In the past few months, there’s been a lot of hype about cryptocurrencies. As someone who is into technology, I’m disappointed in myself for not exploring in the technology when I had the chance, especially when I had people close to me with experience encouraging me to do so. For this reason, I’m making it a point to take more opportunities to explore things I believe in. That’s one reason why I’m forcing myself to write more.
In this article, I’m going to explain what I know about Bitcoin.
You can think of it like electronic cash. In 2008, a whitepaper was written by a figure named “Satoshi Nakamoto”. To this day, nobody knows who his/her real identity is. The paper described a system called bitcoin. It built upon work done by others, and shows how we can verify payments and transactions without relying on a central entity, such as a bank. It also explains a way to solve the double spending problem, so someone cannot try to spend their last $20 twice.
To prove that you can spend money, the system uses public-key cryptography. Your wallet is the public key, so everyone can see how much is in your wallet. In theory, this should keep you anonymous. In practice the public key can be associated with a real world purchase, breaking the anonymity.
You also hold a private key. This key can unlock your wallet. Public-key cryptography uses math so you can prove that you hold the private key, without revealing the key itself. Through this method, you are able to move money from your wallet to another, and sign that transaction with your private key. If anyone gets a hold of your private key, they can move money from your wallet into their wallet and steal your money.
Current practices say if you hold any significant amount of cryptocurrency, you should not keep your private key on your computer, or even your phone. This is because if it is connected to the internet, a virus or spyware may be able to take your key. Storing it on a USB drive is just as dangerous, since it may be compromised as soon as you plug it in.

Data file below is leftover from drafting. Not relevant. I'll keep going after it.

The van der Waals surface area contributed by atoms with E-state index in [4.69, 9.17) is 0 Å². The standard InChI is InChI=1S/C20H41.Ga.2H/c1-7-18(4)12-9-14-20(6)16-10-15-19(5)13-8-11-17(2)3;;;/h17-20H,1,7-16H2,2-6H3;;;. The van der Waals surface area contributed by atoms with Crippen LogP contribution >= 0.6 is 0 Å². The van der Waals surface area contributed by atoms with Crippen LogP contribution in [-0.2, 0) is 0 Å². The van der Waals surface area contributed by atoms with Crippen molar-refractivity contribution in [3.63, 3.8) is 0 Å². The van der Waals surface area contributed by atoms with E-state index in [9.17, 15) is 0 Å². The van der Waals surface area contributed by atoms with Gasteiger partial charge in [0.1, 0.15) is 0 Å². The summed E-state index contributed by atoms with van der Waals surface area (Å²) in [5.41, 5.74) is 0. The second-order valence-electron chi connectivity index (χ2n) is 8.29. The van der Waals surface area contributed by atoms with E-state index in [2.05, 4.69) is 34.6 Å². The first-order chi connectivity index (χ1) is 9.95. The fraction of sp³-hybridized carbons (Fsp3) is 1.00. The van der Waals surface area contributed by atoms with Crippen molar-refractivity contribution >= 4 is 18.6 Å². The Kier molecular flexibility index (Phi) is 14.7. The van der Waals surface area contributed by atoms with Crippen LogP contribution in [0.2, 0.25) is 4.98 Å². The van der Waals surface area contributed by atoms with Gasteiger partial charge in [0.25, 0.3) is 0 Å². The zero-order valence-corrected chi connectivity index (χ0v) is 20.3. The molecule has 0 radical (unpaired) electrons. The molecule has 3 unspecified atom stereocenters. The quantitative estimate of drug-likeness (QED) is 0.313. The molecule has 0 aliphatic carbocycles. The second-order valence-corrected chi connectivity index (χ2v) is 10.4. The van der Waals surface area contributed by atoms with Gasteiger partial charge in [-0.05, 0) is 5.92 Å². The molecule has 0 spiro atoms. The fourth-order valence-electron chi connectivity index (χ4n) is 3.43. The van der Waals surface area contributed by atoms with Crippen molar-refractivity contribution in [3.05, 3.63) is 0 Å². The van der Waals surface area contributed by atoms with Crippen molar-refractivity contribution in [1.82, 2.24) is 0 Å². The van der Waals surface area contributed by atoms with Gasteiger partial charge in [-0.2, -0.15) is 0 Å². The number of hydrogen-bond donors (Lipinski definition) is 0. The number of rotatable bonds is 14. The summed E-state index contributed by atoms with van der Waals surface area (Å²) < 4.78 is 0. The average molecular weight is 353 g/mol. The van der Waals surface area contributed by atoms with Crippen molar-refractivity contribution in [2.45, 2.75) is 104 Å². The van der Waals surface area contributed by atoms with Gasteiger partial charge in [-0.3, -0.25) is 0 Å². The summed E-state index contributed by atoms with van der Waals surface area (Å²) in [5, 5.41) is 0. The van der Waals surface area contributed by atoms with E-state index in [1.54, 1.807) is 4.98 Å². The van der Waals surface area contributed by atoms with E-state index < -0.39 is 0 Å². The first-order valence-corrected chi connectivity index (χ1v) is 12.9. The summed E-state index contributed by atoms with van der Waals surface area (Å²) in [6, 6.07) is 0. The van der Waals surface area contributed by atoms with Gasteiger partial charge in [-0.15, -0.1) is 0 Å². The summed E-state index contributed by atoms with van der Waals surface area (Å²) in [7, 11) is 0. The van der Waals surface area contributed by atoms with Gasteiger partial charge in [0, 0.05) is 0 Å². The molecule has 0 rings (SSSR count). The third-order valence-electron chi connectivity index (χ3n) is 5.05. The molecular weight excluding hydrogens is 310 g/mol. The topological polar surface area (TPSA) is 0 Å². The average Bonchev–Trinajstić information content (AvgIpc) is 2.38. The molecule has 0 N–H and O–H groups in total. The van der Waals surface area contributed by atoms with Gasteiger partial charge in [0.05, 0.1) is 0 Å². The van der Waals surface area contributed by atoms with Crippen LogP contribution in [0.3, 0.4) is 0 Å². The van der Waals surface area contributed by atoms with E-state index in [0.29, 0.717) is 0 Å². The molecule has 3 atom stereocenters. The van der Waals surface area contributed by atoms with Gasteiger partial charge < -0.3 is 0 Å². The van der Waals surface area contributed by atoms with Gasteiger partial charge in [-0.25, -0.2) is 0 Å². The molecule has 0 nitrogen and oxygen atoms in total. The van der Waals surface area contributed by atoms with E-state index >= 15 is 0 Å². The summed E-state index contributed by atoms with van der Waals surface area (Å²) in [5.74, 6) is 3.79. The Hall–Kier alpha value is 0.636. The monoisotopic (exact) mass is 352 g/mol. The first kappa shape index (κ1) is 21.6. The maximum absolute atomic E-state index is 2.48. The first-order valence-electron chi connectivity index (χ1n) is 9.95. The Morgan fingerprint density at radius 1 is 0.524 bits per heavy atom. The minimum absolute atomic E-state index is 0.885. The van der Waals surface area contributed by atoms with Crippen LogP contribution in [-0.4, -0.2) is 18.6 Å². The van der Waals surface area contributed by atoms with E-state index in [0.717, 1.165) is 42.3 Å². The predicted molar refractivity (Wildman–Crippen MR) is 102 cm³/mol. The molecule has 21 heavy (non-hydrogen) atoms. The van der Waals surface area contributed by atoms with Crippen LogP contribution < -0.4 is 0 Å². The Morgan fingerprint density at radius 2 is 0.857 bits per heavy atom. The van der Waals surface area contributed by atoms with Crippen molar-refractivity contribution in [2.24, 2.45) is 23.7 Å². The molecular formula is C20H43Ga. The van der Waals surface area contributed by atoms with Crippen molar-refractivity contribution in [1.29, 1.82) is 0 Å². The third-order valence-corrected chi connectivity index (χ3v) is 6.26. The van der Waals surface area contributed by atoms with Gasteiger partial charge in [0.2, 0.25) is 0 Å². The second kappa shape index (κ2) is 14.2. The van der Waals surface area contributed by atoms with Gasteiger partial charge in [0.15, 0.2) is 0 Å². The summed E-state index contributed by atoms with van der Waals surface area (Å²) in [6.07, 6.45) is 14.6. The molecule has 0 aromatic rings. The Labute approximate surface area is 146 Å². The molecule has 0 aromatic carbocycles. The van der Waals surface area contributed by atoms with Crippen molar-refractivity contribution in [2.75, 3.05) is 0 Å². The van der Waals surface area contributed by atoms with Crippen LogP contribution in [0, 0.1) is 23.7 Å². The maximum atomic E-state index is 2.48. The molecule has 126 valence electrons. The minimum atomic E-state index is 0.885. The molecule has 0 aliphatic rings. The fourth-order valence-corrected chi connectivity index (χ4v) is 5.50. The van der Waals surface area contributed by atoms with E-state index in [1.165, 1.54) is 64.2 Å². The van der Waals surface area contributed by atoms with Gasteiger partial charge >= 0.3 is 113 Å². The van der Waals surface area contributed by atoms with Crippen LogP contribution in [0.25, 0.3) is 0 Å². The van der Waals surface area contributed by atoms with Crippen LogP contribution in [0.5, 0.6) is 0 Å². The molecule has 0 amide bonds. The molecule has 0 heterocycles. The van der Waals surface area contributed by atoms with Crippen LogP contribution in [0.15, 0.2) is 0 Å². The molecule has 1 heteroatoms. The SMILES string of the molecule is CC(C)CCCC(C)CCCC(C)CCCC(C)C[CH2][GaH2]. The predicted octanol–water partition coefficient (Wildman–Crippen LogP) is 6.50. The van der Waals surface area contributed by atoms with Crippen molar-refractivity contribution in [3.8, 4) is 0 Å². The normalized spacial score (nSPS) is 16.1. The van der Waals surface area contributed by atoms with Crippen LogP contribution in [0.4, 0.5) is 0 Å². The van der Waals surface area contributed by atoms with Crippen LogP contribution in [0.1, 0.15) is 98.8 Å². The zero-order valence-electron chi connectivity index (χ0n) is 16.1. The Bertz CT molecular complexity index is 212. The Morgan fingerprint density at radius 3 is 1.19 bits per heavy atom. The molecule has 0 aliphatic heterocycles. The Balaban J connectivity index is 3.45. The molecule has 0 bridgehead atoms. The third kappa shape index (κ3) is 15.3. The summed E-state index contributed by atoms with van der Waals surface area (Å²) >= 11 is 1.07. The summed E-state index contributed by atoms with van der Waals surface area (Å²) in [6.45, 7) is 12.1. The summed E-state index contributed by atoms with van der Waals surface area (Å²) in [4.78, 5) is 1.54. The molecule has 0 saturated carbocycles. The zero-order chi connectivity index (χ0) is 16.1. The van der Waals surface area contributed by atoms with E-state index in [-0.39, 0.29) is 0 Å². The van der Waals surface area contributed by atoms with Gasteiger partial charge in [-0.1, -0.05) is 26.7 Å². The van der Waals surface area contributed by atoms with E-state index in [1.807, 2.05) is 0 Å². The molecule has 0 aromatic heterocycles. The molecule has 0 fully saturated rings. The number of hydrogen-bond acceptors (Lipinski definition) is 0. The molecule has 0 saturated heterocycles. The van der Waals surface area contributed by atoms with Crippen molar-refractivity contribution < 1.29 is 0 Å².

There are two decent solutions. One is called a paper wallet. The idea is that you generate a public/private key pair offline. People can send to your wallet, and once you use the private-key and spend from the wallet, you should not reuse the key. Instead, generate a new wallet. Keep the private key safe from water and fire. Many sites can help you generate a paper wallet, such as this.
The second option is to use a hardware wallet. The most popular options today seems to be the Trezor and the Nano Ledger S. The idea with these are that the private key never leaves the device. Instead, a signed transaction can be generated and used as needed.
Whether you do paper or hardware wallets, never trust anyone to generate a private-key for you.
There are also many online services, the most popular being Coinbase. They are convenient for purchasing coins, but charge fees. The other concern is you are handing over your security to a third party. If they get hacked, your money may be gone. This has happened before, check out Mt. Gox.
Now that you have a public/private key pair, we need a way to prove that you have enough money in your wallet, or that someone else has enough to pay you. With bitcoin, this can be done because everyone who participates in payment verification holds the entire transaction history since bitcoin was created. This is called the blockchain. You can go through the history for any particular wallet to see how much it. If they don’t have enough funds, you can reject the transaction.
This can work because of a large amount of computers connected to the network to verify transactions. A transaction is accepted when a majority of the connected computers accepts the transaction into the blockchain. This is how double spending can be avoided, the network would accept one transaction and reject the other.
The computers who are verifying the transactions are called “miners”. This is because when they can successfully add a group of transactions to the blockchain, they are rewarded with coins, similar to mining for gold. The reward value is reduced by half every 210,000 blocks (about every 4 years). This is engrained within the bitcoin protocol. Mining is most commonly done on GPUs and ASICs. ASICs (like the Antminer S9) are the most efficient, but can only mine one type of coin. GPUs have the advantage of being able to mine other cryptocurrencies.
Bitcoin has had some trouble with scaling. Currently, the blockchain is over 150GB, and growing at an exponential rate. The other issue is that it takes about 10 minutes to verify a transaction today. There are a couple of efforts ongoing to address these issues, such as Bitcoin-NG.
I’m going to stop this article now because it’s taking me a lot longer than I thought it would. There’s still so much that could be discussed, such as Silk Road, Mining rigs, blockchain algorithms, and altcoins. I think I’ll leave that for another time. Feel free to let me know if I’ve gotten something wrong, as I’d like to understand this technology better.